Why a circular economy is necessary for a green transition

Likam KyanzaireContributor

Experts suggest the shift to renewables is also an opportunity for Canada to embrace a circular economy, where all aspects of the production cycle are taken into consideration.

To combat the growing threat of human-caused climate change, Canada has committed to reduce its greenhouse gas emissions by up to 45 per cent below 2005 levels by 2030. As the largest emitters of greenhouse gases per capita in the world (according to some studies), this is a monumental task.

In late 2022, the Liberal government published draft regulations requiring all new passenger vehicles and light trucks sold in Canada after 2035 be electric zero-emission vehicles. According to experts, 24 per cent of carbon dioxide emissions come from the transportation sector. In Canada, its estimated cars and trucks alone constitute around 11 per cent of the nation's total carbon emissions, which is in line with global figures.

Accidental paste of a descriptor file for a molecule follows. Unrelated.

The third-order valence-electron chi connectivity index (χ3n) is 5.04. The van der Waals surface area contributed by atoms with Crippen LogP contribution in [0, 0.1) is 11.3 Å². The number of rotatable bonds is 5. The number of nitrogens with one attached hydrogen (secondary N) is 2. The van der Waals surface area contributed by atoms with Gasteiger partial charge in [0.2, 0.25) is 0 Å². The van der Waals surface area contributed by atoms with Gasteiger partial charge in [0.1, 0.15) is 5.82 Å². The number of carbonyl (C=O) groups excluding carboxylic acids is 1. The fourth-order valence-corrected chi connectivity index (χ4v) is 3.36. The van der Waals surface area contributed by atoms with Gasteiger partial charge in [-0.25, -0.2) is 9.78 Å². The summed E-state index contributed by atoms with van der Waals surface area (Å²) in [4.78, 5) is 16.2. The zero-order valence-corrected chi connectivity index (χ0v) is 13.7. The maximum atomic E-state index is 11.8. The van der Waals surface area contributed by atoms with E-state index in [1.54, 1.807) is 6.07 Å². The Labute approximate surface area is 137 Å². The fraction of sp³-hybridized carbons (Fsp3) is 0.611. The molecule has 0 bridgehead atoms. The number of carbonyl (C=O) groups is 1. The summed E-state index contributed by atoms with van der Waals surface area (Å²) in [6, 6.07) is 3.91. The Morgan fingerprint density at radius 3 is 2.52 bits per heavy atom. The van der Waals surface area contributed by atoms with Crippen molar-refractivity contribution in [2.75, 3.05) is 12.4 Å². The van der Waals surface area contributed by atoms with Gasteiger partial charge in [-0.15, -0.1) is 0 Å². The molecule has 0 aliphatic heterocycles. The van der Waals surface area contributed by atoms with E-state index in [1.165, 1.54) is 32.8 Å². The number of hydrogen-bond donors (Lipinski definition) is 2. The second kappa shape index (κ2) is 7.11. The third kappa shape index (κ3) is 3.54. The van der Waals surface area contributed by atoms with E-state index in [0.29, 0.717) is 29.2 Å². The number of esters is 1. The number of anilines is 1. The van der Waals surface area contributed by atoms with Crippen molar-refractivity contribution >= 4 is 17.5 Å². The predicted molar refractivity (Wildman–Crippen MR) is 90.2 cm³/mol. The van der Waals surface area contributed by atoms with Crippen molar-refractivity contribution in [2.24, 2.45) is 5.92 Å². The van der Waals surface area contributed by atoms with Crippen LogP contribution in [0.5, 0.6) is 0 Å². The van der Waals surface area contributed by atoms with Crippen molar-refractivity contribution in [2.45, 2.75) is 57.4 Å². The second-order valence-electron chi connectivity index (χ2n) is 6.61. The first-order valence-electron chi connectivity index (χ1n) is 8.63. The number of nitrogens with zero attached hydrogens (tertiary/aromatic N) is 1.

The policy is also an attempt to bring an electric vehicle (EV) production industry to Canada. Once famous for its automotive industry, Canada has dropped in its production levels. Based on The Economists’ numbers, Canada dropped from making 14 per cent of North America’s cars in 2014 to only eight per cent today.

Global C02 emissions from transport

(Source: Our World in Data)